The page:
On our third day of travel we visited the Adachi Museum.
It’s one of the most popular museums in Japan, famous for its display of Japanese gardens.
Doubling as both art and garden museum, its indoor and outdoor arrangements dazzled the eyes. The art was amazing, especially the contemporary art. I haven’t seen works that moving and powerful in a long times, at least not stuff made by recent artists.
No photos are allowed of the paintings, which is a pity because I really loved the paintings of the Japanese countryside that used light and nature to evoke nostalgia.
The exterior gardens could be photographed.
I love the use of moss and sand.
The museum was arranged very well and created a very comfortable atmosphere.
Although expensive, the coffee was worth it for its view of the garden.
One issue I have with a lot of Japanese museums is the lack of thought put into how they arrange the displays and guide you to each one. Most of the museums just lay out the items on a table likes tools thrown down with a little name card next to them.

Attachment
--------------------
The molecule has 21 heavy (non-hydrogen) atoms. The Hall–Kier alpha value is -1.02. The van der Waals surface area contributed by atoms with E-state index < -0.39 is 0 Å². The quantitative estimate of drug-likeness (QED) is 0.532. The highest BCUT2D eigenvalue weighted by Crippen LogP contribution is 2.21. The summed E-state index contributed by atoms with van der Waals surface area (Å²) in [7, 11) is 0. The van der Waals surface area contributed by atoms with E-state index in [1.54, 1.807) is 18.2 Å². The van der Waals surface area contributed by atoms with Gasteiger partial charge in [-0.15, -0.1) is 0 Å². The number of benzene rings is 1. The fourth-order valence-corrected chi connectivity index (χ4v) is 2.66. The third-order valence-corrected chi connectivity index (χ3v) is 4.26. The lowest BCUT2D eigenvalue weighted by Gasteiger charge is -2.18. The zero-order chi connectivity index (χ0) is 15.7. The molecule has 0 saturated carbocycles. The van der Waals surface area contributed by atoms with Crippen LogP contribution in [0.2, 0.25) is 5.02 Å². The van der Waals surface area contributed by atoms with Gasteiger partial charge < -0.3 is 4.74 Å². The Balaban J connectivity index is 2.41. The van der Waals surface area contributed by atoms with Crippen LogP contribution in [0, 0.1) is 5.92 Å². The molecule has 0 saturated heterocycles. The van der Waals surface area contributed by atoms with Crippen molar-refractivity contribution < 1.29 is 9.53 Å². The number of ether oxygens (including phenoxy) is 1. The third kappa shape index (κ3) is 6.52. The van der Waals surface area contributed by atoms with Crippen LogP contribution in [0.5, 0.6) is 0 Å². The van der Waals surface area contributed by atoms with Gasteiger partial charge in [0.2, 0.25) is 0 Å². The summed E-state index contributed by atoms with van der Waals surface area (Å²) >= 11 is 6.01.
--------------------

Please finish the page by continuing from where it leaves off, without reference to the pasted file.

It usually looks junky.
The science museum in Ueno is at times a prime example of this. It does some things very nicely, yet others very clumsily.
Not so with the Adachi Museum, where they really put thought into the presentation of everything and I found myself drawn to look at each display.
The museum had a display of the garden viewed in each season. It changes throughout the year, fall gives orange and yellow hues.
My husband was fond of the circles around the rocks. They are supposed to evoke the feeling of water rippling outward from the rocks like they float in a still pond.